Malaria is a mosquito borne parasitic illness that is serious and sometimes even fatal. In the United States, about 1,500 cases of malaria are reported every year. Most of those cases involve patients who have recently traveled. While the disease is not prevalent in the US, there are many cases of the disease in tropical and subtropical locations. Approximately 90% of all malaria related deaths were reported in Africa. Of all of the deaths caused by malaria worldwide, 87% were children.
Malaria is introduced into the blood by a mosquito, where it then travels to the liver and begins to incubate. The incubation period varies from 7 to 30 days. Symptoms range from very mild to very severe. Malaria can be categorized as uncomplicated or severe. It is fully curable if it is treated properly.
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Uncomplicated malaria symptoms include hot and cold flashes, vomiting, severe headache, and sweating. Severe cases lead to abnormal behavior, seizures, coma, neurological anomalies, low blood pressure, anemia, excess acid in the blood, kidney failure, hypoglycemia, blood in the urine, and acute respiratory distress syndrome. Severe malaria is a medical emergency and should be treated with the utmost urgency.
Once malaria has been contracted, there can be ongoing attacks for weeks or even months after the initial infections. There is no vaccine to prevent the disease. However, several medications have been developed that can help prevent malaria. If the disease is contracted, it may be treated with quinine or a number of other similar medications. Some of the medications used to actually treat malaria can also help prevent an infection from occurring. It is especially important to take preventative courses of anti-malarial drugs before traveling to affected areas.
Malaria may be prevented in several ways. Local mosquito eradication, insect repellents, mosquito nets and protective clothing are excellent ways to help prevent getting a bite from an infected mosquito. Use common sense while traveling and stay away from infected areas or use proper protection.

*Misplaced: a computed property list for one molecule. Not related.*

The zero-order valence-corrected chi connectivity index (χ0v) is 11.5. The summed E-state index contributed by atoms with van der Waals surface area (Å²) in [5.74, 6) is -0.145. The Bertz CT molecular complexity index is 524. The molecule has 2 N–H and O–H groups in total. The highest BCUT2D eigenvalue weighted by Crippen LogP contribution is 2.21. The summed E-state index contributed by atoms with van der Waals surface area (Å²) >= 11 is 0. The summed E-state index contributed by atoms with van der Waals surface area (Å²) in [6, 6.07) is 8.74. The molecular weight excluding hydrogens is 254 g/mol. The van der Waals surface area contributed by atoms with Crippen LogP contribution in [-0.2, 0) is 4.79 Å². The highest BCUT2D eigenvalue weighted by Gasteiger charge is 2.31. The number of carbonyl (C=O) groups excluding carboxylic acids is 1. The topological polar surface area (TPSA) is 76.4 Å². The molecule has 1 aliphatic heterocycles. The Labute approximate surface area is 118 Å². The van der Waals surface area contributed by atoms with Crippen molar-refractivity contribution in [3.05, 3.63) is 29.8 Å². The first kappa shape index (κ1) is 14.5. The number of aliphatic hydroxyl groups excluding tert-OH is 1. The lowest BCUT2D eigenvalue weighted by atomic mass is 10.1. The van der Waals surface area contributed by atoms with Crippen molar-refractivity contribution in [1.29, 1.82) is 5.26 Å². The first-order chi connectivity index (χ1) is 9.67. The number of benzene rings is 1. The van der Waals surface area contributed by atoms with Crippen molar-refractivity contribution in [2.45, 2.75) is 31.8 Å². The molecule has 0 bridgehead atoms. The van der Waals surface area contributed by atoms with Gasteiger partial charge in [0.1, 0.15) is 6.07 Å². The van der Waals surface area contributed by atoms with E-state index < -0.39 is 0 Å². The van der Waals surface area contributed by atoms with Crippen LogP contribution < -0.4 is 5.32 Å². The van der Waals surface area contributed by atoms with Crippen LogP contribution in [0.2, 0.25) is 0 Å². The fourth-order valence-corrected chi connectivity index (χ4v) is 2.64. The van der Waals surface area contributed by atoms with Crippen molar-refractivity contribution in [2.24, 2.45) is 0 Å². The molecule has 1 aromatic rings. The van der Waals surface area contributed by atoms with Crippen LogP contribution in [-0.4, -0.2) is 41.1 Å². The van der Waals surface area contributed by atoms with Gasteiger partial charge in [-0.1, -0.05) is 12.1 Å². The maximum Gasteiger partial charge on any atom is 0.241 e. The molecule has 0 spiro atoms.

At least two weeks prior to traveling and four weeks after leaving your travel destination and returning home, you should take your anti-malarial medications. Drugs vary: some may require a daily dose, while others a weekly dose. Not all medication types are effective against malaria, as there are different strains. Only a qualified travel physician can accurately prescribe the proper anti-malarial drugs. If you plan on traveling to an affected area, go to a travel specialist.
Malaria prevention drugs are not effective for long-term use. if you plan on extended travel or living abroad in an affected area, speak with your doctor about how you can prevent contracting the disease. It is very possible to fully recover from an infection. However, more severe cases can progress very quickly and can cause death within days or even hours. Fatality rates in severe cases are 20%.
In 2010 it was estimated that approximately 2000 deaths per day were caused by malaria. 65% of these cases were children below the age of 16. With proper medical care, these deaths could be prevented. If left untreated, the disease can lead to epilepsy, certain behavior disorders and reduced cognitive skills.
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Traveling outside of USA and concerned about your health? Travel vaccinations are recommended for many destinations. Find out about the requirements and talk to a physician.
It is important to take anti-malarial drugs if you are traveling to an area affected by malaria. To make an appointment with a doctor specializing in travel medicine, contact us today!